Five million people 'struggle for living wage'

More than five million people in the UK earn less than a low pay threshold, highlighting the huge level of wage inequality in the country, according to a new report today.







The TUC said many workers have to put in long hours to earn enough money to meet their basic needs as it launched a report on the "quest" for a living wage.



The study showed that 5.3 million people - more than a fifth of all employees - fall below a low pay threshold put at £6.75 an hour for a single person, almost £1 more than the national minimum wage of £5.80.



The number of people falling below the threshold is one of the highest in Europe, hitting the economy and fuelling wage inequality, said the report.



Since 1997, the poorest 10% of households have seen their weekly incomes fall by £9 a week and as real wages have fallen, the gap between what workers earned and what they needed had increasingly been filled by debt, said the report.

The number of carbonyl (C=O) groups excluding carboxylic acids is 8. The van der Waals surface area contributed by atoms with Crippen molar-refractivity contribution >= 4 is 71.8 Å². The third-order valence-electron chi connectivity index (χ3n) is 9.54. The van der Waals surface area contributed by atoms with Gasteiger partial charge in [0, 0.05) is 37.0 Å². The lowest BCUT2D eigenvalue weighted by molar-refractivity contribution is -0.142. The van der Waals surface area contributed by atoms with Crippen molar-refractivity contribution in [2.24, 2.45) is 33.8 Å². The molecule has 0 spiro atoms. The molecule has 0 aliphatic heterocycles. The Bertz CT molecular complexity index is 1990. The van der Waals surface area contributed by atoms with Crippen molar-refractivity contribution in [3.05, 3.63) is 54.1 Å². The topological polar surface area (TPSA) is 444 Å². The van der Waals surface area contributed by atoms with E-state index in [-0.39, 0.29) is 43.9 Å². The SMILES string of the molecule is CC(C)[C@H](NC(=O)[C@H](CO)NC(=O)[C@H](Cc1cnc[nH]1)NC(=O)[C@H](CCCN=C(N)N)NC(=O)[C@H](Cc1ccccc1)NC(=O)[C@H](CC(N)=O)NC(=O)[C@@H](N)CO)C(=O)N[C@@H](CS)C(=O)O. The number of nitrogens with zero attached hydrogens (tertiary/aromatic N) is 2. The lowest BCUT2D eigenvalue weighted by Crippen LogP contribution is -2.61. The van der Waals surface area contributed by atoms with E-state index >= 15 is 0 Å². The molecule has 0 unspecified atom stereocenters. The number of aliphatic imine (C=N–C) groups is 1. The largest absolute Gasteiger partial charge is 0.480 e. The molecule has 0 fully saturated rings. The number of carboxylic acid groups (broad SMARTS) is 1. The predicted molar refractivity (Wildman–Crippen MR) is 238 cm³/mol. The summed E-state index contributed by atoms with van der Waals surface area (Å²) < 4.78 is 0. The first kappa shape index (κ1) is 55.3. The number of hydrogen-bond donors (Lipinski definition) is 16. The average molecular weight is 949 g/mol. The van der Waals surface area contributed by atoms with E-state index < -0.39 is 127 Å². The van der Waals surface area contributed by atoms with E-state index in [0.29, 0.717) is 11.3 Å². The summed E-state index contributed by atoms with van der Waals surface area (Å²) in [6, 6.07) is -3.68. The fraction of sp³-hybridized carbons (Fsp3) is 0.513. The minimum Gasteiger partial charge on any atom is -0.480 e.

The TUC warned that some bosses were using the current economic problems as a "smokescreen" to freeze the pay of workers.



TUC deputy general secretary Frances O'Grady said: "The living wage campaign has made enormous strides since 2001, taking thousands of families out of poverty and helping to boost fragile local economies in cities that have adopted living wage policies.



"Government ministers, public authorities, businesses and the City have seen the moral and practical benefits of paying a living wage. This is not a luxury in a time of economic downturn, but the key to building a fair, equitable and sustainable recovery."



Ben Whittaker of the National Union of Students said: "It is very hard for anyone looking for a job at the moment and many people, particularly graduates and other young people, are being asked to work for low pay in order to get experience in their chosen field.



"It is vital that employers pay a living wage to all their employees so that everyone can earn enough money to pay for essential goods and services."



The report pointed out that a number of organisations were now paying a "living wage", including Manchester City Council, its directly employed staff are on a minimum rate of £6.74 an hour, which has raised the pay of 800 workers.



* The national minimum wage will increase next month from £5.80 to £5.93 an hour for workers aged 21 and over, from £4.83 to £4.92 an hour for workers aged 18 to 20 and from £3.57 to £3.64 an hour for workers aged 16 to 17.

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